I always find it fascinating to read a novel about a piece of history I knew little about before delving into the story. And despite the 1999 Seattle World Trade Organisation protests taking place in very recent history, this was one such an occasion where my knowledge was shamefully lacking and the book served as an eyeopener to the terrible things that took place that day so close before the start of the new millennium. Your Heart is a Muscle the Size of a Fist was a very uncomfortable read at times, but also a hugely powerful one – and it needed telling.
On 30 November 1999 tens of thousands of people aim to shut down the World Trade Organisation meeting in Seattle through a peaceful protest in the streets surrounding the convention centre and the hotels where the international delegates are staying. Taking control of key intersections they want to make it impossible for anyone to actually attend the meetings. But as the Chief of Police is becoming more and more desperate to get the people off his streets, and a power struggle takes place between people on both sides of the protest, what started out as non-violent approach to getting a message across descends into a horrific collision of desperate people going to extremes to gain the upper hand.
At the heart of the conflict are a homeless teenager by the name of Victor, who becomes part of the protests almost by accident; King and John Henry, two of the protesters Victor becomes acquainted with; Dr Charles Wickramsinghe, the Minister of Sri Lanka who is desperate to make his meeting even if it means wading through thousands of protesters to the convention centre; and the Chief of Police who is interlinked with one of the protesters in a shocking way. The events of the day unfold through their various perspectives, first separately and eventually coming together at the very centre of the conflict in a harrowing way.
Your Heart is a Muscle the Size of a Fist is a very different novel from what I usually pick up, but drawn by the stunning cover art on the UK edition and recommendations from publishing people whose opinions I value greatly, I was intrigued and interested to read it. And though after turning the final page I can't say that I enjoyed reading this book, I am very glad that I read it as it was very enlightening and had a very powerful story at its core. The different voices running throughout came together impeccably with the meticulous research into the climax of the events on that day in Seattle in 1999, creating a realistic, almost investigative, backdrop to some of the horrors that unfolded.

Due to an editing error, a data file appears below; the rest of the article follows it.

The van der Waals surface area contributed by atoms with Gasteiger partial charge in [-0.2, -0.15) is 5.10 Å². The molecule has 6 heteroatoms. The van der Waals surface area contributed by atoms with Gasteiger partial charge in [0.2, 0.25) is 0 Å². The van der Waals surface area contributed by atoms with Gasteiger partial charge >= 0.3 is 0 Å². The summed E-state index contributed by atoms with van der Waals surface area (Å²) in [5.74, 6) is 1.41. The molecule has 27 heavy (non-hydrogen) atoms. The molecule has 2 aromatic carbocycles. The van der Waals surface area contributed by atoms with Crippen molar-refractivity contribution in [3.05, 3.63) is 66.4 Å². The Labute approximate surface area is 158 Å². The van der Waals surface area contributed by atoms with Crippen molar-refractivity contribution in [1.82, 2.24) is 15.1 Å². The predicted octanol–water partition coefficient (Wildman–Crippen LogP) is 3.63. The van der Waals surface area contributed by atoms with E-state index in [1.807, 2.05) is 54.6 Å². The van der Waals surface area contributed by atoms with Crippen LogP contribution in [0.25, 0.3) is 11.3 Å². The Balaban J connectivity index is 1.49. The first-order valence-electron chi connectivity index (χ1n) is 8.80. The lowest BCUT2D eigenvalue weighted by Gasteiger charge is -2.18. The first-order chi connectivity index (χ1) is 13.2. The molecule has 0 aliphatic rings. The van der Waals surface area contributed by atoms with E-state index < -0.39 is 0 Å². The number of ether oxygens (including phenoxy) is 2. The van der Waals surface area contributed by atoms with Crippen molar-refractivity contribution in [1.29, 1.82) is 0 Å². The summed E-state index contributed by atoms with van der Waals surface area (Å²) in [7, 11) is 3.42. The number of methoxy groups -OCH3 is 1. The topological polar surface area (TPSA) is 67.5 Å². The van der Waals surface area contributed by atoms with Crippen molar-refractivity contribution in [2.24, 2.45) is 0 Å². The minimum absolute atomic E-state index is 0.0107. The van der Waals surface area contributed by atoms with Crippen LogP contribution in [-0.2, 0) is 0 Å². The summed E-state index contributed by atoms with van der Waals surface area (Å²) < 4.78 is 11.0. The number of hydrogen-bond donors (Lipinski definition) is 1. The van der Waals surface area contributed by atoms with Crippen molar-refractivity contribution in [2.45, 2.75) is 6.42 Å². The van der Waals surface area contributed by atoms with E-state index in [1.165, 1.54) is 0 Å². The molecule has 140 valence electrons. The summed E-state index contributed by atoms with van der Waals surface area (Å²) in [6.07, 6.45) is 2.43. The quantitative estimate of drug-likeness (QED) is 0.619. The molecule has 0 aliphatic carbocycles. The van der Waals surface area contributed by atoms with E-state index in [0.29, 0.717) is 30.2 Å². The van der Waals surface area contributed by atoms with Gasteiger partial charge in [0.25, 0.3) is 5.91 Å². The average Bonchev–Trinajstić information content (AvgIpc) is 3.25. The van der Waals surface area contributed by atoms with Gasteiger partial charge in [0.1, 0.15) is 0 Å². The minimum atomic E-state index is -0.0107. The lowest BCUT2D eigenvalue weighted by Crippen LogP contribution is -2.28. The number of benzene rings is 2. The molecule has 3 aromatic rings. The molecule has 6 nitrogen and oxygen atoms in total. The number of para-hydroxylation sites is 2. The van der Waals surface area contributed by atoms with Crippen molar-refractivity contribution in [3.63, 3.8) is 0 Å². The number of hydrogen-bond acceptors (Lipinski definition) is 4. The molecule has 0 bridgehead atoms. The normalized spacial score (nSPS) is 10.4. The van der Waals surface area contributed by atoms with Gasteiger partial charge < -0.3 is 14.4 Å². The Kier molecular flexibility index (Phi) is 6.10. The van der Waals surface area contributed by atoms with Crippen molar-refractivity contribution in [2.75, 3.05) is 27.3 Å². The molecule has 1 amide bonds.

And horrific they were indeed. I found the novel to be very unsettling, not only because of the thought-provoking story behind the protests but also because author Sunil Yapa described some of the actions the police took to get the protesters off the street in sickening detail. This added to the powerful realistic feel of the story but it also made it difficult for me to continue on reading on more than one occasion, especially during the more graphic scenes towards the end. I persevered as I was so enthralled by the book that I couldn't not finish reading it, but I may have read some of the scenes with my hand half covering my eyes and my heart in my throat.
Your Heart is a Muscle the Size of a Fist is not a book for the fainthearted. A very uncomfortable read at times, it doesn't gloss over the horrific details revealing to what lengths the police in Seattle went to claim back their streets during the WTO protests. But seeing the events unfold through the eyes of all sides – protesters, police and delegates – it is also a hugely enlightening and powerful novel, and one that tells an incredibly important story.
Many thanks to the publisher for a copy of the novel in exchange for an honest review.
Your Heart is a Muscle the Size of a Fist is published by Little, Brown and you can buy a copy from Foyles or your own preferred retailer.